Views: 43 Author: Site Editor Publish Time: 2022-11-07 Origin: Site
Adjuncts are nothing more than unmalted grains such as corn, rice, rye, oats, barley, and wheat. Adjuncts are used mainly because they provide extract at a lower cost (a cheaper form of carbohydrate) than is available from malted barley or to modify the flavor of the beer. Adjuncts are used to produce light-tasting, light-colored beers that have the alcoholic strength of most beers.
Uses of Adjuncts
Adjunct use results in beers with enhanced physical stability, superior chill-proof qualities, and greater brilliancy. The greater physical stability has to do with the fact that adjuncts contribute very little proteinaceous material to wort and beer, which is advantageous in terms of colloidal stability. Rice and corn adjuncts contribute little or no soluble protein to the wort, while other adjunct materials, such as wheat and barley, have higher levels of soluble protein. Except for barley, adjuncts also contribute little or no polyphenolic substances.
Adjuncts can be used to adjust fermentability of a wort. Many brewers add sugar and/or syrup directly to the kettle as an effective way of adjusting fermentability, rather than trying to alter mash rest times and temperatures.
Types of of Adjuncts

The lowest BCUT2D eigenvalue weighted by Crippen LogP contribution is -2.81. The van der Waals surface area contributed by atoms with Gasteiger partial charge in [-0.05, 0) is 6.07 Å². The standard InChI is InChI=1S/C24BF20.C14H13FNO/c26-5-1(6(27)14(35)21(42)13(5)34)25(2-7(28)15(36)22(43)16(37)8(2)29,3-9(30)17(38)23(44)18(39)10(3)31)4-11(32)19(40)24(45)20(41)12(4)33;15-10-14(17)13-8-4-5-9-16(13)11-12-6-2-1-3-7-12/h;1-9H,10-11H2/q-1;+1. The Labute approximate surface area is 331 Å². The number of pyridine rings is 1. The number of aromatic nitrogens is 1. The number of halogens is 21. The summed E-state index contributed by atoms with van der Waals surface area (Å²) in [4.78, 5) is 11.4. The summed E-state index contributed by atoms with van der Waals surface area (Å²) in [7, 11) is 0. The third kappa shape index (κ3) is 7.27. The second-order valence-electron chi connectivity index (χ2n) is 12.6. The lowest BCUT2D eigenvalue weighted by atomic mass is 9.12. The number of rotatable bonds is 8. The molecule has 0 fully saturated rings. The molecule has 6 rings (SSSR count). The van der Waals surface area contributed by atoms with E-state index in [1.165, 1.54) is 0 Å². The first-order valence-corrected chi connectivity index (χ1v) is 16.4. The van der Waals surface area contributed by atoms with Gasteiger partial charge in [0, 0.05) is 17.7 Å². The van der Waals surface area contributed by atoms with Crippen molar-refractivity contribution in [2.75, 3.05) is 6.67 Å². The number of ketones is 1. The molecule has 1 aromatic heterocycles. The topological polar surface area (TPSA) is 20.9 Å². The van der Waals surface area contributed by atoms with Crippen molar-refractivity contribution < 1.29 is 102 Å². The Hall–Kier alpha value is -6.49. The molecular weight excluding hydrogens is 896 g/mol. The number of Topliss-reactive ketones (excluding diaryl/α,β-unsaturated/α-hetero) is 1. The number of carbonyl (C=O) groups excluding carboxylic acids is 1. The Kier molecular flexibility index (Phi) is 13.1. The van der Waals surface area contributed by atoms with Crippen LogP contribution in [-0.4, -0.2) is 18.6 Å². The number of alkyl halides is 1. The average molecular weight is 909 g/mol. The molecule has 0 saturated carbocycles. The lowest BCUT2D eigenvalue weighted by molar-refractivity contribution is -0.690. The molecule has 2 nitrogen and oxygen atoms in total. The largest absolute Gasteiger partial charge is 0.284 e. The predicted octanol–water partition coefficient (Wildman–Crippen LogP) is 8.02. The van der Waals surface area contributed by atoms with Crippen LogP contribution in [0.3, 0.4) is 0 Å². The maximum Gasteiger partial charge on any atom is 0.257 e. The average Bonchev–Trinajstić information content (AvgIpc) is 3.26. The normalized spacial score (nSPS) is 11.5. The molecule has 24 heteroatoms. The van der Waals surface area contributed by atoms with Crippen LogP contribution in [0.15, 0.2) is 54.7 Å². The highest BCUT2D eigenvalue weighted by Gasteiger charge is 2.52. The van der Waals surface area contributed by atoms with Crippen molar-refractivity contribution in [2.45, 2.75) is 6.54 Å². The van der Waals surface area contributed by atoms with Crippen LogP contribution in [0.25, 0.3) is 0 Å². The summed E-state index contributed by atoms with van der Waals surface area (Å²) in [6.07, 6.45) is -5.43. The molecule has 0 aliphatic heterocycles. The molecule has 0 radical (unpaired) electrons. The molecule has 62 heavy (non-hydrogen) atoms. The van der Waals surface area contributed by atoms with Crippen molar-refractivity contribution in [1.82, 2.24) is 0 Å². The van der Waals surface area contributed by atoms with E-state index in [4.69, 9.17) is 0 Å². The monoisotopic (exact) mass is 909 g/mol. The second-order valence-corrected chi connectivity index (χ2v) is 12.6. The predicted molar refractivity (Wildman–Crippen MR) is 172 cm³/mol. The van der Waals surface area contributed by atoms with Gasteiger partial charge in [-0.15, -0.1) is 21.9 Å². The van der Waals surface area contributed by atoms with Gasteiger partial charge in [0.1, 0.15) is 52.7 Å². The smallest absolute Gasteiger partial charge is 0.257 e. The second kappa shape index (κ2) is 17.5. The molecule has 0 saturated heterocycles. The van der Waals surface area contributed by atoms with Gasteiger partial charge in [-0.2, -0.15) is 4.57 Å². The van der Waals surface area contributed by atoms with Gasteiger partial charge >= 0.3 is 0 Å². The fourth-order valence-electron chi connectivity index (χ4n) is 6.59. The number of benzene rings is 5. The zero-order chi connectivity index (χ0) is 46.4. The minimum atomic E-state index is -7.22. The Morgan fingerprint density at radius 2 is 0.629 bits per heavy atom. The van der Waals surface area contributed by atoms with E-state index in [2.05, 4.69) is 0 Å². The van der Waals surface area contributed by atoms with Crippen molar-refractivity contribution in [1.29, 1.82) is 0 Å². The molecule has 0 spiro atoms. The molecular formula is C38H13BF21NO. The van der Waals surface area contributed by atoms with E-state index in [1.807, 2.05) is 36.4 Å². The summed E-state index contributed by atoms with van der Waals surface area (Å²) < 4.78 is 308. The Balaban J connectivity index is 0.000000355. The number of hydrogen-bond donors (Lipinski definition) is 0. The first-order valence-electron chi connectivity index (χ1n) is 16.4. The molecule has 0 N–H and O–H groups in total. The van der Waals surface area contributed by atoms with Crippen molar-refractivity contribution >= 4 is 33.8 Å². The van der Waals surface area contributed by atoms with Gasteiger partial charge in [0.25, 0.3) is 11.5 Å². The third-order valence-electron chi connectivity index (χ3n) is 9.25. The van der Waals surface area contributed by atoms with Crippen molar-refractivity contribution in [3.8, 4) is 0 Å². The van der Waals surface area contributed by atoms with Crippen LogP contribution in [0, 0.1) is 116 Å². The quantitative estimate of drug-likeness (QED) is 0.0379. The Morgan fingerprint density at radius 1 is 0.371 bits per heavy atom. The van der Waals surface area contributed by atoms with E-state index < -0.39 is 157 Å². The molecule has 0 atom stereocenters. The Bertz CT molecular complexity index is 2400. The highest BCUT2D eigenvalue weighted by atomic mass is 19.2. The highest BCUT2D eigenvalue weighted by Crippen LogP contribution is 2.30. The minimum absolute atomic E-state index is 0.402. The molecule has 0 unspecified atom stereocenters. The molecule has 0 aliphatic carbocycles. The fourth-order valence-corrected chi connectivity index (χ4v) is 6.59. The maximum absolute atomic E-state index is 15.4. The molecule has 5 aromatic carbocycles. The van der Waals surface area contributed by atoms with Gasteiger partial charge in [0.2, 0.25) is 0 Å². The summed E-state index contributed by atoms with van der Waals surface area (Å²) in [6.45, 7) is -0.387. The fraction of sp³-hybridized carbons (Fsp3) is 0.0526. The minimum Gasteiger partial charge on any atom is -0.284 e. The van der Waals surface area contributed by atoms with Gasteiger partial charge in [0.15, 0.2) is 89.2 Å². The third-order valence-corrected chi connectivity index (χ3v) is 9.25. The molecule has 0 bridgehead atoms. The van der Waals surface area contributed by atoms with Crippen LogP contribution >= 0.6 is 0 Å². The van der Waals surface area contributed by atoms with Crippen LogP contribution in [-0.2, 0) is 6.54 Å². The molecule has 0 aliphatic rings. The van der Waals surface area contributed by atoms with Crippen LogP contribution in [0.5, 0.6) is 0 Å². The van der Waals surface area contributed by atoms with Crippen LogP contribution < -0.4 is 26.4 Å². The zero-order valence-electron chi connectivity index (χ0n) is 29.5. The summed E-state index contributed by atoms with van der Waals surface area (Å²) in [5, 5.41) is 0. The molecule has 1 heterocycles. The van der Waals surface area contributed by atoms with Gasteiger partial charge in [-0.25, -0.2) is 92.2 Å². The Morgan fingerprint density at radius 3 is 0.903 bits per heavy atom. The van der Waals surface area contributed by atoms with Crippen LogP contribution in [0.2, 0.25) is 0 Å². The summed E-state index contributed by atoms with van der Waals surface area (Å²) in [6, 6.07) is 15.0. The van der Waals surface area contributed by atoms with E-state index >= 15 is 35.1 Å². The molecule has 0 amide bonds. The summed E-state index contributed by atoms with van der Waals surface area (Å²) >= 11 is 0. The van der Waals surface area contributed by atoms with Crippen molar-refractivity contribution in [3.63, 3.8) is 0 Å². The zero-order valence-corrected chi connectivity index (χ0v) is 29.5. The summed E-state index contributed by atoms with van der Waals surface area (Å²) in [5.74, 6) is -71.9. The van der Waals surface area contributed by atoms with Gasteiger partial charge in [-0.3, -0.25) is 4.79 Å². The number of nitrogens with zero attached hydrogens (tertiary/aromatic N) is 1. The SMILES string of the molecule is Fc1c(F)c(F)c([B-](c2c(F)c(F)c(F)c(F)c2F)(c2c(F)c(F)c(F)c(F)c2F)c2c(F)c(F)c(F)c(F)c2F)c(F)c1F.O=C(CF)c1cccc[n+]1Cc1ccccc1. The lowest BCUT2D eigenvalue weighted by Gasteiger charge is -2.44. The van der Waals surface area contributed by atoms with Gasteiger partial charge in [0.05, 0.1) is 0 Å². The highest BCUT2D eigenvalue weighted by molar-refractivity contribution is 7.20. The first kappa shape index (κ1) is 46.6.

Cereal adjuncts can either be added to the cereal cooker, the mash tun or directly to the brew kettle.
Cooker mash adjuncts consist of non-gelatinized cereal products (meal, grits, flour, or dry starch) whose starches are in their native forms. A non-gelatinized adjunct needs to be heated in a separate cereal cooker to complete liquefaction since the starch gelatinization temperature of the adjunct is higher than that used for the malt saccharification (starch hydrolysis) temperature. The cooked adjunct is then added directly to the mash in the mash tun.
The adjunct can be mashed directly with the malt in the mash tun in two ways:
1) when the starch gelatinization temperature of the adjunct is lower than the malt saccharification temperature required for mashing.
2) when the adjunct has been pre-gelatinized (e.g., for flakes, torrified cereals, and refined starches).
Kettle adjuncts consist of syrups and sucrose sugar. These are sometimes called "wort extenders" because of the extract they readily contain.